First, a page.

Lord Howes Victory 1794 Pt II
Plate II: Lord Howe's Victory, June 1st 1794. Published Apr 1st 1816 Painted by T. Whitcombe. Engraved by T. Sutherland. Publish'd Feb 1st 1817 at 48 Strand for J. Jenkin's Naval Achievements. Included with the print is the original folio text pages account of the action as first published with the aquatint.
The French fleet of twenty-five sail of the line and fifteen frigates had sailed out of Brest in order to bring in homeward bound merchant ships. The fleet was discovered by the British on 28 May and battle was given on the 29th. The action was interrupted by fog and battle was not re-engaged until 1 June when the British fleet prevailed and captured seven vessels.
Known as 'The Glorious First of June', this action was also known as the 'Third Battle of Ushant'. The British were commanded by Admiral Richard Howe, 1st Earl Howe (1726-99), and the French were commanded by Admiral Louis-Thomas Villaret de Joyeuse (1747-1812). The British defeat of the French was only a tactical victory, the objective of capturing a French grain convoy was not achieved.
Original aquatint engraving on medium weight wove paper with wide margins. Good overall condition with exceptional original colour. The plate has the date of publication and the name of the publisher beneath the engraved title. The approx engraved image area of the plate is 7" x 10.25" (175mm x 260mm). Engraved plate mark area is approx 8.5 x 11.75 (215mm x 300mm). The folio sheet size is approx 11.5" x 14" (290mm x 355mm).
Excerpt from the written account as published:
PL A T E II From the 29th May till the afternoon of the 31st, the fog continued with little intermission. About half-past one on the latter day, the enemy was discovered in a line about seven miles to leeward. Lord Howe immediately formed his line, but not being able to close with the enemy that day, he hauled his wind on the larboard tack; and the French admiral, following the example, brought the van of the British squadron abreast of the French centre: in this situation they remained the whole night. At five a. m. his lordship made the signal to bear up; at seven the two fleets were within three miles of each other. Lord Howe, after making the signal that he intended to pass through the enemy's line and engage to leeward, and that each ship was to steer for and engage the ship immediately opposite in the French line, bore away for the Montagne.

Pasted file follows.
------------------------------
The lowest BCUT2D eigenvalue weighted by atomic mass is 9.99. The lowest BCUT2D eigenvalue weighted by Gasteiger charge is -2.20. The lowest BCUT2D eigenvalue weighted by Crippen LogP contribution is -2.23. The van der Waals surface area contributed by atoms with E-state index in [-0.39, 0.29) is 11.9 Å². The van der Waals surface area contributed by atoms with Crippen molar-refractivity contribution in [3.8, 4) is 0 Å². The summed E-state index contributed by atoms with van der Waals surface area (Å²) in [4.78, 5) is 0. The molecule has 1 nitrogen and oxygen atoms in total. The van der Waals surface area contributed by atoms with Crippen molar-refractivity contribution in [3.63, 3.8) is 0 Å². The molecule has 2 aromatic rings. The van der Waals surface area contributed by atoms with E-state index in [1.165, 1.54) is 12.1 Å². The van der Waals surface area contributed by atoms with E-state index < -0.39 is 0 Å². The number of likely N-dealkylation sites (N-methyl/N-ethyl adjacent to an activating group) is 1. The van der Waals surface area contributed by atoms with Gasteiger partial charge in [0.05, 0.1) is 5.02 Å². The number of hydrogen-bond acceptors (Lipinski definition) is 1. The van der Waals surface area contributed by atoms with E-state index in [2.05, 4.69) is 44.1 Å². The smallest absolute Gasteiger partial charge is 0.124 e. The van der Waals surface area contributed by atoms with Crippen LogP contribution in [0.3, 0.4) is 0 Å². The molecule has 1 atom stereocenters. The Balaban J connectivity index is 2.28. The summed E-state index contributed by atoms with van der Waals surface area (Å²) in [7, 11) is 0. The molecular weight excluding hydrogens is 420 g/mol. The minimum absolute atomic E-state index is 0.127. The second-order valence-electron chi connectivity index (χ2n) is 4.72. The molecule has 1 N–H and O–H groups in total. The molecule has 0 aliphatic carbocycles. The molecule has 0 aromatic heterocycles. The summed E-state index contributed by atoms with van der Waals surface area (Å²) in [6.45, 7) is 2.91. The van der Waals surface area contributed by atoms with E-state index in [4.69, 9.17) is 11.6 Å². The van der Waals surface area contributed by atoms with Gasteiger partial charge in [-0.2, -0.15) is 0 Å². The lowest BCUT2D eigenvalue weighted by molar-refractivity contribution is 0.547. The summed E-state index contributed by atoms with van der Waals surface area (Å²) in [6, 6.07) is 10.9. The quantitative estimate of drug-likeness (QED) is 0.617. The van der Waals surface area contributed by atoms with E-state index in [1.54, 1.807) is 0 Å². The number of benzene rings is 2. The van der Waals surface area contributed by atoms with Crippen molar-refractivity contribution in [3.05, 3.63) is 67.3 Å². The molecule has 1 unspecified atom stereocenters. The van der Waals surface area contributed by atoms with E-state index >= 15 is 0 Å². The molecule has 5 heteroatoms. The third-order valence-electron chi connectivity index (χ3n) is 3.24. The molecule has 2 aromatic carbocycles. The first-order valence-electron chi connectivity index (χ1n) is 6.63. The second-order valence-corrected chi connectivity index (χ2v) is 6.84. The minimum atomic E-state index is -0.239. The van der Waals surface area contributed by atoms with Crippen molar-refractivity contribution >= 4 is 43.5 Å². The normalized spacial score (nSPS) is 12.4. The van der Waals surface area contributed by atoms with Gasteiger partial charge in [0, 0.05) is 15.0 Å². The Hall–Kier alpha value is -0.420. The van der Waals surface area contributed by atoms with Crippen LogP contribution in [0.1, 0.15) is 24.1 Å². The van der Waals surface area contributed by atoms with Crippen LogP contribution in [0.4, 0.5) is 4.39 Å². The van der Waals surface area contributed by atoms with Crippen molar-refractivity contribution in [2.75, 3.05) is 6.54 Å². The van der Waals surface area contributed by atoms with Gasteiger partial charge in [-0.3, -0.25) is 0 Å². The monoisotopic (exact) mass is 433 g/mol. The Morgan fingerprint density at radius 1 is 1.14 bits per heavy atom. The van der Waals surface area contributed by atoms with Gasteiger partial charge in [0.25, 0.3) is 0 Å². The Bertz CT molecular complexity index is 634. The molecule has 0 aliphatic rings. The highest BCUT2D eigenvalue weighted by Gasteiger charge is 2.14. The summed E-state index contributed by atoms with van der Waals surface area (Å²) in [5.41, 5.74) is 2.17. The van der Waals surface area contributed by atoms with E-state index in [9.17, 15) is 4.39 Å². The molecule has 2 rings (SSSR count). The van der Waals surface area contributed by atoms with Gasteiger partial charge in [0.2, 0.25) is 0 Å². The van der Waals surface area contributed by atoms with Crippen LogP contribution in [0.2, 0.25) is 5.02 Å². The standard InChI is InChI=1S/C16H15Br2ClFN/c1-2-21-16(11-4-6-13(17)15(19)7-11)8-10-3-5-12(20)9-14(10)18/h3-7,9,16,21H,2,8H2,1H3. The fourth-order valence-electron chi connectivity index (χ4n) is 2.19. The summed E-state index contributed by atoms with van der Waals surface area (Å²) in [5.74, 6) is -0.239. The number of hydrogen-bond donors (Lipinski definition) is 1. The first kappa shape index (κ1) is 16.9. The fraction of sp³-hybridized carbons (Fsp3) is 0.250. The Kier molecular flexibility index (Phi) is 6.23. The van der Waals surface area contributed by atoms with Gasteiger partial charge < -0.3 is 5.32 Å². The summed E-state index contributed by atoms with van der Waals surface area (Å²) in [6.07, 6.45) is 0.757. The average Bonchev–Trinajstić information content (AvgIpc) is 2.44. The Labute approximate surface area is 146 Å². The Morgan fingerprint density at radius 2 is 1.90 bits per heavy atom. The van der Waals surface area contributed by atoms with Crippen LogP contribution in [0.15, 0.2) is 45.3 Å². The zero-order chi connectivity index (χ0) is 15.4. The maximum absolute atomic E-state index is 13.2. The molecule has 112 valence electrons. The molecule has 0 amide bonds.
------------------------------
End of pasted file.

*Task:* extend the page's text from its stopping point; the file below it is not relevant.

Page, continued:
The annexed view represents the Vengeur sinking, which, after having en gaged the Brunswick from the commencement of the action, was obliged to hoist the British jack as a token of submission, and implored assistance; but the boats of the Brunswick being shot away, she could afford them no aid.
The Brunswick having lost her mizen-mast in the action, and drifted to leeward of the French retreating ships, was obliged to put away large to the northward from them; not seeing her chased by the enemy in that predicament, I flatter myself that she may arrive in safety at Ply mouth. All the other twenty-four ships of his Majesty's fleet re-assembled later in the day; and I am preparing to return with them, as soon as the captured ships of the enemy are secured, to Spithead.
The material injury to his Majesty's ships is, I understand, confined principally to their masts and yards, which I conclude will be speedily replaced.
I have not yet been able to collect regular accounts of the killed and wounded in the different ships. Captain Montague is the only officer of his rank who fell in the action. . . .
James Jenkins The Naval Achievements of Great Britain. From the Year 1793 to 1817." As a record of naval events spanning a period of over twenty years it has no precedent. At no time prior to 1817 had a publisher attempted such a complete volume of documentary naval prints. It is the quality of accuracy which makes Jenkins so valuable" Roger Quarm curator of pictures at the National Maritime Museum 1998.
A genuine antique print over 200 years old.